Transdifferentiation of ductular cells into hepatocytes in regenerating hamster pancreas

T. Makino, N. Usuda, S. Rao, J. K. Reddy, D. G. Scarpelli*

*Corresponding author for this work

Research output: Contribution to journalArticlepeer-review

41 Scopus citations


The transdifferentiation of regenerating pancreatic cells into hepatocytes in the Syrian golden hamster and Fischer rat is an example of the surprising plasticity of cells in the adult animal. While earlier experiments suggested that these might be derived from acinar cells, unequivocal evidence of this in both models has not been forthcoming. In this paper, we document that pancreatic ductular epithelium in the hamster is the cell of origin and that presumptive hepatocytes can be identified morphologically as early as the 3rd day after the induction of regeneration. The patterns of development of various organelles as characterized by their acquisition of liver-specific protein markers parallels those that have been reported by others during the differentiation of embryonic and postnatal hepatocytes. Colloidal gold-labeled antibody staining of carbamoyl phosphate synthetase, a liver-specific mitochondrial enzyme, and catalase, a peroxisomal enzyme, first appeared 60 hours and 4.5 days postregeneration, respectively. At these times, the morphologic features of the hepatocyte phenotype in the pancreas were ambiguous. Morphometric analysis showed that for both enzymes, the number of gold particles/organelle increased to a maximum by the 9th week. In contrast, urate oxidase, a liver-specific peroxisomal enzyme, was not identified by ultrastructural immunochemistry until the 14th day after regeneration and remained at low levels through the 9th week.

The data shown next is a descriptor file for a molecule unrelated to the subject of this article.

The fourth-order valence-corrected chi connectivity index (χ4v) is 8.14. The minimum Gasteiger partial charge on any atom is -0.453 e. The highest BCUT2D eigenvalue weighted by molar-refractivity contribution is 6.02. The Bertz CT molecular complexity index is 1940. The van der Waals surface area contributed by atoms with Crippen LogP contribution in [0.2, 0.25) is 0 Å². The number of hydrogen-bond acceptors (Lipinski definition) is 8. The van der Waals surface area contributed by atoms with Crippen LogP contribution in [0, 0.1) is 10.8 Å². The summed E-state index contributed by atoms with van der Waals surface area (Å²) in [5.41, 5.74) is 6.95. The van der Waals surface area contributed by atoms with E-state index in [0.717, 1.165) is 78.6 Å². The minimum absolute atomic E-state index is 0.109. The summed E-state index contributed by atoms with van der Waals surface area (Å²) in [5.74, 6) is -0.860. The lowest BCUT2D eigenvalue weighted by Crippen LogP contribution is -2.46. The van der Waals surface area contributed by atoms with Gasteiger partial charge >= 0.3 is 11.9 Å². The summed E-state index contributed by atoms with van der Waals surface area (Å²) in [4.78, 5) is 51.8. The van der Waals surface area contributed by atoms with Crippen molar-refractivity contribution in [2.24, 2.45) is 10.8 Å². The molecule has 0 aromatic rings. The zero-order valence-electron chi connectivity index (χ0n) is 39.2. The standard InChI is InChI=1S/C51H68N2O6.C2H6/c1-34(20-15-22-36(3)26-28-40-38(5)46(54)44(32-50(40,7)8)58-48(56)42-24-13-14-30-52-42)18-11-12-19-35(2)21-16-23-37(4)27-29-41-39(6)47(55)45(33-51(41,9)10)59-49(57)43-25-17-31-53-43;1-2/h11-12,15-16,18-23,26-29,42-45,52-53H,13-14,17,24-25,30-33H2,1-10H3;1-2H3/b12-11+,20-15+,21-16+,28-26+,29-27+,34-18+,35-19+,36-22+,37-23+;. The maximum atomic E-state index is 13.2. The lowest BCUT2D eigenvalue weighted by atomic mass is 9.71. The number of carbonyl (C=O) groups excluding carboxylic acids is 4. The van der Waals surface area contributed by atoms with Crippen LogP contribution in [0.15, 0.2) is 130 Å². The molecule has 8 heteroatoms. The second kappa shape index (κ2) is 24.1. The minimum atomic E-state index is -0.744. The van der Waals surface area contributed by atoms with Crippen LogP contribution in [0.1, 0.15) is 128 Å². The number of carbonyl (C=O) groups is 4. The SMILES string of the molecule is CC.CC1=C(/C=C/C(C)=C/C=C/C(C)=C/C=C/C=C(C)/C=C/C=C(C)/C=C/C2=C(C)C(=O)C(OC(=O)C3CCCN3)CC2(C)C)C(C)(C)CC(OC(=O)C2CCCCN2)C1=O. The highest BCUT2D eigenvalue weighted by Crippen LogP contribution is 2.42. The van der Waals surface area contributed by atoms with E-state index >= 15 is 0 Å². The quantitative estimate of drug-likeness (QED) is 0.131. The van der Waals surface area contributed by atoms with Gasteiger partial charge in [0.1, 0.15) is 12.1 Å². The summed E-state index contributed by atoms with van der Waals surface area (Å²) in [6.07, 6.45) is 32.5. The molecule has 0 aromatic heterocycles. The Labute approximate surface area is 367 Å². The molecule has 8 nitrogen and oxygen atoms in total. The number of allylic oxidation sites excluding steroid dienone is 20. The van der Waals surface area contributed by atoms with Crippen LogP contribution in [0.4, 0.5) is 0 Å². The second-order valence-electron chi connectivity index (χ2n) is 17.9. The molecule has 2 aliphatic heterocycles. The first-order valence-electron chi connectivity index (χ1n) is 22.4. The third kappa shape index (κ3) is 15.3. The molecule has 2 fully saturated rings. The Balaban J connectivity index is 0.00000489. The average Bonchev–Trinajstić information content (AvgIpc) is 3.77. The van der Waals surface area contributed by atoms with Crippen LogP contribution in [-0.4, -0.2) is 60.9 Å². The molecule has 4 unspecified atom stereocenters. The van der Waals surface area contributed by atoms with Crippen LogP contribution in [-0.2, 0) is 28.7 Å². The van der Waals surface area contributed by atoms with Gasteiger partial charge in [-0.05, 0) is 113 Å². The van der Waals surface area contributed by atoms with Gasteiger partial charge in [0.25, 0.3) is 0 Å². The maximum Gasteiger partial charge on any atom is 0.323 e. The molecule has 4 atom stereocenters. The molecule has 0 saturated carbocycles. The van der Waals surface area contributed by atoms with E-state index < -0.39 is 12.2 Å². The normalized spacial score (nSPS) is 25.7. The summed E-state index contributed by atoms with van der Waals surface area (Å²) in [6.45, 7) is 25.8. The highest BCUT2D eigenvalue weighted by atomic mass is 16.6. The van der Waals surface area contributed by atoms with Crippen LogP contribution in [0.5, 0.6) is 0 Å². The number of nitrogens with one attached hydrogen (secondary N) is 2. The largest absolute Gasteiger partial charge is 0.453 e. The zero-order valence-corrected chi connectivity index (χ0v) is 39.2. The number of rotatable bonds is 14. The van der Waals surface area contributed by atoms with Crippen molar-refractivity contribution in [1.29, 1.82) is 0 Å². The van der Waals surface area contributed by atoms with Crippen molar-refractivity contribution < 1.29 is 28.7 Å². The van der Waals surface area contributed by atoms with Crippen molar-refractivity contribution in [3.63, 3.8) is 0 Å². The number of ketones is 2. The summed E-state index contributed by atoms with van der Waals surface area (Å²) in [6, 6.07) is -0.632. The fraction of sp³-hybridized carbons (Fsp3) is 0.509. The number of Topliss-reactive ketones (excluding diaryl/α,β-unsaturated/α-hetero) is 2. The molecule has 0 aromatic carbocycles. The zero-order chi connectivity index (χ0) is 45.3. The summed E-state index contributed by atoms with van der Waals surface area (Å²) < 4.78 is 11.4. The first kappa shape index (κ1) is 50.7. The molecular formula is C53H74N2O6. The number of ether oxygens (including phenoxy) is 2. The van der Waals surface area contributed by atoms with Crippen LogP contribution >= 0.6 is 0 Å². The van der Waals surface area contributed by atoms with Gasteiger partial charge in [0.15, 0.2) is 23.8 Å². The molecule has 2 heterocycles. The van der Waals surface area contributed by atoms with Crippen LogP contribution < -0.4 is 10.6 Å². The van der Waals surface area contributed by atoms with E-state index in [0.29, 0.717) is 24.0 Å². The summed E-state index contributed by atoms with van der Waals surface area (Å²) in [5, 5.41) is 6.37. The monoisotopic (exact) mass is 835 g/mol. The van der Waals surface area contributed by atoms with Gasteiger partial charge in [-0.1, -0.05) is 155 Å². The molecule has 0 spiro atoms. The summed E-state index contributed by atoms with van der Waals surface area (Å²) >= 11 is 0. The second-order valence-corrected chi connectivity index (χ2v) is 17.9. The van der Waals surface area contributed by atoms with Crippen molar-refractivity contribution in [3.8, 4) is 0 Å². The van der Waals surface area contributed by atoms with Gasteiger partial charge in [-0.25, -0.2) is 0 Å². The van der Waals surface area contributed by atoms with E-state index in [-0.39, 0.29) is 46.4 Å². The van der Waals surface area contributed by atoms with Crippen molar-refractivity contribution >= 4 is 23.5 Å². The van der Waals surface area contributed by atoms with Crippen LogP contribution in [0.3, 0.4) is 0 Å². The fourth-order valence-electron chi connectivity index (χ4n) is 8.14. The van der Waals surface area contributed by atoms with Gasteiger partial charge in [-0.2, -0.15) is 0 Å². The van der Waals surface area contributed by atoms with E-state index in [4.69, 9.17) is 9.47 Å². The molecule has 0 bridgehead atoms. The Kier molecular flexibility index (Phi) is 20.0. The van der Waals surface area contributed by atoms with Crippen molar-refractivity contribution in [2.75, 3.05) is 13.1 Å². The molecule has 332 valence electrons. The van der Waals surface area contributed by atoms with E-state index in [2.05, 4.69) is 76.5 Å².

Original languageEnglish (US)
Pages (from-to)552-561
Number of pages10
JournalLaboratory Investigation
Issue number5
StatePublished - 1990


  • hepatocyte development
  • metaplasia

ASJC Scopus subject areas

  • Pathology and Forensic Medicine
  • Molecular Biology
  • Cell Biology


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